I have made a downloader:

#!/usr/bin/env python
#-*- coding:utf-8 -*-

from __future__ import print_function, division, absolute_import, unicode_literals
import os
import argparse
    from urllib2 import urlopen
except ImportError:
    from urllib.request import urlopen

# {{ Argument parser
parser = argparse.ArgumentParser(
    description='a featureful downloader'



downloader = parser.parse_args()
# }}

# {{ default local filename
if downloader.outputfile:
    default_output_file = downloader.outputfile
    default_output_file = os.path.split(downloader.remotefile)[-1]
# }}

u = urlopen(downloader.remotefile)
meta = u.info()
file_size  = int(dict(meta.items())['Content-Length'])
print("Downloading: %s Bytes: %s" % (default_output_file, file_size))

with open(default_output_file, 'wb') as f:
    file_size_dl = 0
    block_sz = 8192
    while True:
        buffer = u.read(block_sz)
        if not buffer:

        file_size_dl += len(buffer)
        status = r"%10d  [%3.2f%%]" % (file_size_dl, file_size_dl * 100. / file_size)
        status = status + chr(8)*(len(status)+1)

A sample run of this script would be:

python3 downloader.py -o ubuntu.iso -r http://releases.ubuntu.com/13.04/ubuntu-13.04-desktop-i386.iso

And a sample output will be:

Downloading: ubuntu.iso Bytes: 832569344
      8192  [0.00%]
     16384  [0.00%]
     24576  [0.00%]
     32768  [0.00%]
     40960  [0.00%]
     49152  [0.01%]
     57344  [0.01%]
     65536  [0.01%]
     73728  [0.01%]
     81920  [0.01%]
     90112  [0.01%]
     98304  [0.01%]
    106496  [0.01%]
    114688  [0.01%]
    122880  [0.01%]
    131072  [0.02%]
    139264  [0.02%]
    147456  [0.02%]
    155648  [0.02%]
    163840  [0.02%]

Note that as the loop goes the output is printed on a separate lines. I know I can use \r (carriage return) to do that. But I have confusion where and how to use that.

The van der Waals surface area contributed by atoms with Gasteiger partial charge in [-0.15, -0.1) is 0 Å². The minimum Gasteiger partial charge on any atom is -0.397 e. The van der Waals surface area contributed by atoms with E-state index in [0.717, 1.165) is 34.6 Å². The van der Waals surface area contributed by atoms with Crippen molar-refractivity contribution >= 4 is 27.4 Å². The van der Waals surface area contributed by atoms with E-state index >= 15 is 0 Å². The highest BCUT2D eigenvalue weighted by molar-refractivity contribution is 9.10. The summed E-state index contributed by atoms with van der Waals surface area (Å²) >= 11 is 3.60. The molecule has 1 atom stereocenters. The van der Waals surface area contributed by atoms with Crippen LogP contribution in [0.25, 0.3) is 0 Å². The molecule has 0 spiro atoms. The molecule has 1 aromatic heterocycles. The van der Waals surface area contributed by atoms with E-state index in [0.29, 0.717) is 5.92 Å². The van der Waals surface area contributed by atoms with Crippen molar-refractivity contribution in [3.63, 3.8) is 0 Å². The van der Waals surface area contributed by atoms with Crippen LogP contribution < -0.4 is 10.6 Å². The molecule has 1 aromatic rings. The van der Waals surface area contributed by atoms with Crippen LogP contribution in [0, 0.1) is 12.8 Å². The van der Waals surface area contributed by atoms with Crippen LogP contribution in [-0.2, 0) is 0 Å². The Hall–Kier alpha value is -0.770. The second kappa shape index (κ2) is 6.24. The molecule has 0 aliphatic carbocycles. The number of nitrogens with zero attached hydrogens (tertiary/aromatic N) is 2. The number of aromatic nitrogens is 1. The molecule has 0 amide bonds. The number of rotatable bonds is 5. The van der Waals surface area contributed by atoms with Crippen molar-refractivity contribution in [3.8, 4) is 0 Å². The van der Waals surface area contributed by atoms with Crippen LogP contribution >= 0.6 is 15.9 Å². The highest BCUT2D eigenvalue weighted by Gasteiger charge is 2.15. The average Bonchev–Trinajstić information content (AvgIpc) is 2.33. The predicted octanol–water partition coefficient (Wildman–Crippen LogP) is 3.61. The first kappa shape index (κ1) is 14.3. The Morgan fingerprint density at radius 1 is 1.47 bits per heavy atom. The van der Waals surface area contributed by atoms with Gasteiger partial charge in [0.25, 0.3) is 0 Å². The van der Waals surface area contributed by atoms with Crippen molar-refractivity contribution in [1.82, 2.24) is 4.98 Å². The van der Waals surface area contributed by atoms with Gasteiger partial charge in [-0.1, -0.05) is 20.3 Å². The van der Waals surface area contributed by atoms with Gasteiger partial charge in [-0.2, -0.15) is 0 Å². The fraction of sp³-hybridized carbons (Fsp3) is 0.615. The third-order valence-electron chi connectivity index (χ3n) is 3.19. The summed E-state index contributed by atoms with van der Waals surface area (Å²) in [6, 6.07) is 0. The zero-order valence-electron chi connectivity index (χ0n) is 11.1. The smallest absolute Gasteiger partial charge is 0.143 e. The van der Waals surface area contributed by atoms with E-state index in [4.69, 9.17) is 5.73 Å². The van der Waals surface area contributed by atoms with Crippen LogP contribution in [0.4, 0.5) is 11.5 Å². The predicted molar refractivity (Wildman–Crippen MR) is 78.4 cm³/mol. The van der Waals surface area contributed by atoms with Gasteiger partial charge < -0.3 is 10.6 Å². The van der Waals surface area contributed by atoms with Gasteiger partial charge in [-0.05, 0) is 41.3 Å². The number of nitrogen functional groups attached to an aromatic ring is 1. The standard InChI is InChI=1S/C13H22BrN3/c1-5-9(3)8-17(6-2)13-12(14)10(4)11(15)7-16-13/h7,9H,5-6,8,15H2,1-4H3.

Put the \r at the beginning or end of your printed string, e.g. '\rthis string will start at the beginning of the line'. or 'the next string will start at the beginning of the line\r'. Conceptually, \r moves the cursor to the beginning of the line and then keeps outputting characters as normal.

You also need to tell print not to automatically put a newline character at the end of the string. In python3, you can use end="" as in this previous stackoverflow answer.

Alternatively, instead of using print you can do import sys and sys.stdout.write('whatever'), which sends only the exact characters to stdout without an implicit newline. You'll probably also want to use sys.stdout.flush(), without which it will store characters in a buffer rather than printing them immediately.


Add an , end="\r" to you print function. Also make sure your printed data has enough space to overwrite the previous printed data or be of the same length since just moving to the same line would not automatically clear the previous contents.

  • 3
    Cute idea to use 'end', but I prefer to print the '\r' right before printing my value, not after. That way, anything else that gets printed (e.g. a traceback) doesn't overwrite the last printed value. – Jonathan Hartley May 11 '16 at 13:30

You can use sys.stdout.write:

import time
import sys

def timer(t=5):
    t0 = time.time()
    now = t0
    while now-t0 < t:
        now = time.time()
        timestr = '\r%%%i\t' %(100*(now-t0)/t)

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